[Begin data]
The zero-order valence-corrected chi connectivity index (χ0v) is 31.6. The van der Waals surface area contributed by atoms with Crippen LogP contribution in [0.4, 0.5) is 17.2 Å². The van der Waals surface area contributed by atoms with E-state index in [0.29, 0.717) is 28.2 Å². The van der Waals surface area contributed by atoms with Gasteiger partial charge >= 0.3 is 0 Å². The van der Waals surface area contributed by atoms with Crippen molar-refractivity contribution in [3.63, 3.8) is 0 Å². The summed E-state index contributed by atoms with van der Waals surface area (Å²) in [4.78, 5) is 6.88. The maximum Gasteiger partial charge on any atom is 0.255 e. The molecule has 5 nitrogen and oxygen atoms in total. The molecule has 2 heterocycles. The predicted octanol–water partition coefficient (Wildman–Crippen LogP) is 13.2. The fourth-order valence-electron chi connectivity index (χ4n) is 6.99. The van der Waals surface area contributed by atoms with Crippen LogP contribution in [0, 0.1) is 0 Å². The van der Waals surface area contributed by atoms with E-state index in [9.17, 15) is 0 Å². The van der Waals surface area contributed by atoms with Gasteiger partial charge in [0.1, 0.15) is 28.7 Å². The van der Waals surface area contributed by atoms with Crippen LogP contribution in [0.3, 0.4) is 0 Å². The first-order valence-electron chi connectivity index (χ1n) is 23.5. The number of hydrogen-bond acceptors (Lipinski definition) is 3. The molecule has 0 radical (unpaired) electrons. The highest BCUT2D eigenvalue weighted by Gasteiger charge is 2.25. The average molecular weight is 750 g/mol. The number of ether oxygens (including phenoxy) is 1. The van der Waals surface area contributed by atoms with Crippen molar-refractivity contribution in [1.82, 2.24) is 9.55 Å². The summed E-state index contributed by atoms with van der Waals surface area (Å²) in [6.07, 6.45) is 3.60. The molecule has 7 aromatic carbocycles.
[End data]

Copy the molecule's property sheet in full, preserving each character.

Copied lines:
The zero-order valence-corrected chi connectivity index (χ0v) is 31.6. The van der Waals surface area contributed by atoms with Crippen LogP contribution in [0.4, 0.5) is 17.2 Å². The van der Waals surface area contributed by atoms with E-state index in [0.29, 0.717) is 28.2 Å². The van der Waals surface area contributed by atoms with Gasteiger partial charge >= 0.3 is 0 Å². The van der Waals surface area contributed by atoms with Crippen molar-refractivity contribution in [3.63, 3.8) is 0 Å². The summed E-state index contributed by atoms with van der Waals surface area (Å²) in [4.78, 5) is 6.88. The maximum Gasteiger partial charge on any atom is 0.255 e. The molecule has 5 nitrogen and oxygen atoms in total. The molecule has 2 heterocycles. The predicted octanol–water partition coefficient (Wildman–Crippen LogP) is 13.2. The fourth-order valence-electron chi connectivity index (χ4n) is 6.99. The van der Waals surface area contributed by atoms with Crippen LogP contribution in [0, 0.1) is 0 Å². The van der Waals surface area contributed by atoms with E-state index in [9.17, 15) is 0 Å². The van der Waals surface area contributed by atoms with Gasteiger partial charge in [0.1, 0.15) is 28.7 Å². The van der Waals surface area contributed by atoms with Crippen LogP contribution in [0.3, 0.4) is 0 Å². The first-order valence-electron chi connectivity index (χ1n) is 23.5. The number of hydrogen-bond acceptors (Lipinski definition) is 3. The molecule has 0 radical (unpaired) electrons. The highest BCUT2D eigenvalue weighted by Gasteiger charge is 2.25. The average molecular weight is 750 g/mol. The number of ether oxygens (including phenoxy) is 1. The van der Waals surface area contributed by atoms with Crippen molar-refractivity contribution in [1.82, 2.24) is 9.55 Å². The summed E-state index contributed by atoms with van der Waals surface area (Å²) in [6.07, 6.45) is 3.60. The molecule has 7 aromatic carbocycles.